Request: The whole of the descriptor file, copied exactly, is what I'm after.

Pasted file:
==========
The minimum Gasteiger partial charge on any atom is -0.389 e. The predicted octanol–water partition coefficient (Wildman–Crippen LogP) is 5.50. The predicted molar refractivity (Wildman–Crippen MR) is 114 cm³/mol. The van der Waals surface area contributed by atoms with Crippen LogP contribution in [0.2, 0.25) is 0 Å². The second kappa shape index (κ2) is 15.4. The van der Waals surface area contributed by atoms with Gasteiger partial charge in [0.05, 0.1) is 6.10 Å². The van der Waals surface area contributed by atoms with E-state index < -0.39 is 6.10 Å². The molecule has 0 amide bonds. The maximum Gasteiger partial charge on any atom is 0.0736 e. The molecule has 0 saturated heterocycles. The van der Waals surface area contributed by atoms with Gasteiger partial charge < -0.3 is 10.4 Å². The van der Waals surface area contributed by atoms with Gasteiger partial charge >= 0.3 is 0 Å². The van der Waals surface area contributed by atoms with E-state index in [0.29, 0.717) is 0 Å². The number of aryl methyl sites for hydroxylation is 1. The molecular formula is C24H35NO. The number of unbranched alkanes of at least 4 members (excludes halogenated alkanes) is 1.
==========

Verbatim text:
The minimum Gasteiger partial charge on any atom is -0.389 e. The predicted octanol–water partition coefficient (Wildman–Crippen LogP) is 5.50. The predicted molar refractivity (Wildman–Crippen MR) is 114 cm³/mol. The van der Waals surface area contributed by atoms with Crippen LogP contribution in [0.2, 0.25) is 0 Å². The second kappa shape index (κ2) is 15.4. The van der Waals surface area contributed by atoms with Gasteiger partial charge in [0.05, 0.1) is 6.10 Å². The van der Waals surface area contributed by atoms with E-state index < -0.39 is 6.10 Å². The molecule has 0 amide bonds. The maximum Gasteiger partial charge on any atom is 0.0736 e. The molecule has 0 saturated heterocycles. The van der Waals surface area contributed by atoms with Gasteiger partial charge < -0.3 is 10.4 Å². The van der Waals surface area contributed by atoms with Gasteiger partial charge >= 0.3 is 0 Å². The van der Waals surface area contributed by atoms with E-state index in [0.29, 0.717) is 0 Å². The number of aryl methyl sites for hydroxylation is 1. The molecular formula is C24H35NO. The number of unbranched alkanes of at least 4 members (excludes halogenated alkanes) is 1.